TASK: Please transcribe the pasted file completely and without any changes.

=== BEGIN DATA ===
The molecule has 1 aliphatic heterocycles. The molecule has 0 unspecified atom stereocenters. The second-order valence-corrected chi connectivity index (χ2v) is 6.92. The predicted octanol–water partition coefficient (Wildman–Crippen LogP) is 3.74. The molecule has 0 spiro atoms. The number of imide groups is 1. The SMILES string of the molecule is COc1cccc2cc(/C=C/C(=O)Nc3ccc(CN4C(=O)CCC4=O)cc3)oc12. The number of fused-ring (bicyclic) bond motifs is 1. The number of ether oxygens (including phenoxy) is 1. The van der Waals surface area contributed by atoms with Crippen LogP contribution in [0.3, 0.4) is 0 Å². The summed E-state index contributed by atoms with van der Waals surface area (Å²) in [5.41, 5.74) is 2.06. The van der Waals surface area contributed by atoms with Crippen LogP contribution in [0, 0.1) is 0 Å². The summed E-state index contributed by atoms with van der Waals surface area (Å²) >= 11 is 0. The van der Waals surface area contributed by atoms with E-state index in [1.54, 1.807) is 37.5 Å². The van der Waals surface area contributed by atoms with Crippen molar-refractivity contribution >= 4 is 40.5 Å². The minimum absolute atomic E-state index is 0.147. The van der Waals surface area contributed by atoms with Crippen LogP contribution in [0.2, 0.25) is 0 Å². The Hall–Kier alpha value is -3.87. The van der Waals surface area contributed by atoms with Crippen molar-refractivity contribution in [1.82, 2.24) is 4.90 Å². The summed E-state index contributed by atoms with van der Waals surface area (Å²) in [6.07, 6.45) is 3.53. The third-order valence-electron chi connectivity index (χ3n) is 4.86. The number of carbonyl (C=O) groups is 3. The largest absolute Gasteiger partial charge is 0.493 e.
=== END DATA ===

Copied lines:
The molecule has 1 aliphatic heterocycles. The molecule has 0 unspecified atom stereocenters. The second-order valence-corrected chi connectivity index (χ2v) is 6.92. The predicted octanol–water partition coefficient (Wildman–Crippen LogP) is 3.74. The molecule has 0 spiro atoms. The number of imide groups is 1. The SMILES string of the molecule is COc1cccc2cc(/C=C/C(=O)Nc3ccc(CN4C(=O)CCC4=O)cc3)oc12. The number of fused-ring (bicyclic) bond motifs is 1. The number of ether oxygens (including phenoxy) is 1. The van der Waals surface area contributed by atoms with Crippen LogP contribution in [0.3, 0.4) is 0 Å². The summed E-state index contributed by atoms with van der Waals surface area (Å²) in [5.41, 5.74) is 2.06. The van der Waals surface area contributed by atoms with Crippen LogP contribution in [0, 0.1) is 0 Å². The summed E-state index contributed by atoms with van der Waals surface area (Å²) >= 11 is 0. The van der Waals surface area contributed by atoms with E-state index in [1.54, 1.807) is 37.5 Å². The van der Waals surface area contributed by atoms with Crippen molar-refractivity contribution >= 4 is 40.5 Å². The minimum absolute atomic E-state index is 0.147. The van der Waals surface area contributed by atoms with Crippen LogP contribution in [0.2, 0.25) is 0 Å². The Hall–Kier alpha value is -3.87. The van der Waals surface area contributed by atoms with Crippen molar-refractivity contribution in [1.82, 2.24) is 4.90 Å². The summed E-state index contributed by atoms with van der Waals surface area (Å²) in [6.07, 6.45) is 3.53. The third-order valence-electron chi connectivity index (χ3n) is 4.86. The number of carbonyl (C=O) groups is 3. The largest absolute Gasteiger partial charge is 0.493 e.